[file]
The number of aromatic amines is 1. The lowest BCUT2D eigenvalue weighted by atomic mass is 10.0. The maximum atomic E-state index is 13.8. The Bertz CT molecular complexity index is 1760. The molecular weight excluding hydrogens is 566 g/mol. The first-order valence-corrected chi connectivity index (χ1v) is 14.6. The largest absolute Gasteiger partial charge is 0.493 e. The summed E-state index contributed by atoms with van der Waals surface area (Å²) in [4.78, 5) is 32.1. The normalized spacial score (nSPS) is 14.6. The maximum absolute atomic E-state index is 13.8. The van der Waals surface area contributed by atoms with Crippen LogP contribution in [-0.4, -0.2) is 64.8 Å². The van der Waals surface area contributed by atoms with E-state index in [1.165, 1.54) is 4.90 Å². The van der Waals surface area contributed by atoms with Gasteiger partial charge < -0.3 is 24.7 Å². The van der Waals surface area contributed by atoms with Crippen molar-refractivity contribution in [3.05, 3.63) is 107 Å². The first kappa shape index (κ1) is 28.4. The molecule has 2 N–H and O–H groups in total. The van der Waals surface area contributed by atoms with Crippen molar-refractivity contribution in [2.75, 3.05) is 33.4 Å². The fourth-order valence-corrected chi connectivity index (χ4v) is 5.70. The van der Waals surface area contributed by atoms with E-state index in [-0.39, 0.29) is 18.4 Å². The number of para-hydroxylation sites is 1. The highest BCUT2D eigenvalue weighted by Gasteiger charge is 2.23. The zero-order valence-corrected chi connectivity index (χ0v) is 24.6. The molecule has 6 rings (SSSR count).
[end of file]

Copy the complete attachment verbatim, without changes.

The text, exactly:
The number of aromatic amines is 1. The lowest BCUT2D eigenvalue weighted by atomic mass is 10.0. The maximum atomic E-state index is 13.8. The Bertz CT molecular complexity index is 1760. The molecular weight excluding hydrogens is 566 g/mol. The first-order valence-corrected chi connectivity index (χ1v) is 14.6. The largest absolute Gasteiger partial charge is 0.493 e. The summed E-state index contributed by atoms with van der Waals surface area (Å²) in [4.78, 5) is 32.1. The normalized spacial score (nSPS) is 14.6. The maximum absolute atomic E-state index is 13.8. The van der Waals surface area contributed by atoms with Crippen LogP contribution in [-0.4, -0.2) is 64.8 Å². The van der Waals surface area contributed by atoms with E-state index in [1.165, 1.54) is 4.90 Å². The van der Waals surface area contributed by atoms with Gasteiger partial charge < -0.3 is 24.7 Å². The van der Waals surface area contributed by atoms with Crippen molar-refractivity contribution in [3.05, 3.63) is 107 Å². The first kappa shape index (κ1) is 28.4. The molecule has 2 N–H and O–H groups in total. The van der Waals surface area contributed by atoms with Crippen molar-refractivity contribution in [2.75, 3.05) is 33.4 Å². The fourth-order valence-corrected chi connectivity index (χ4v) is 5.70. The van der Waals surface area contributed by atoms with E-state index in [-0.39, 0.29) is 18.4 Å². The number of para-hydroxylation sites is 1. The highest BCUT2D eigenvalue weighted by Gasteiger charge is 2.23. The zero-order valence-corrected chi connectivity index (χ0v) is 24.6. The molecule has 6 rings (SSSR count).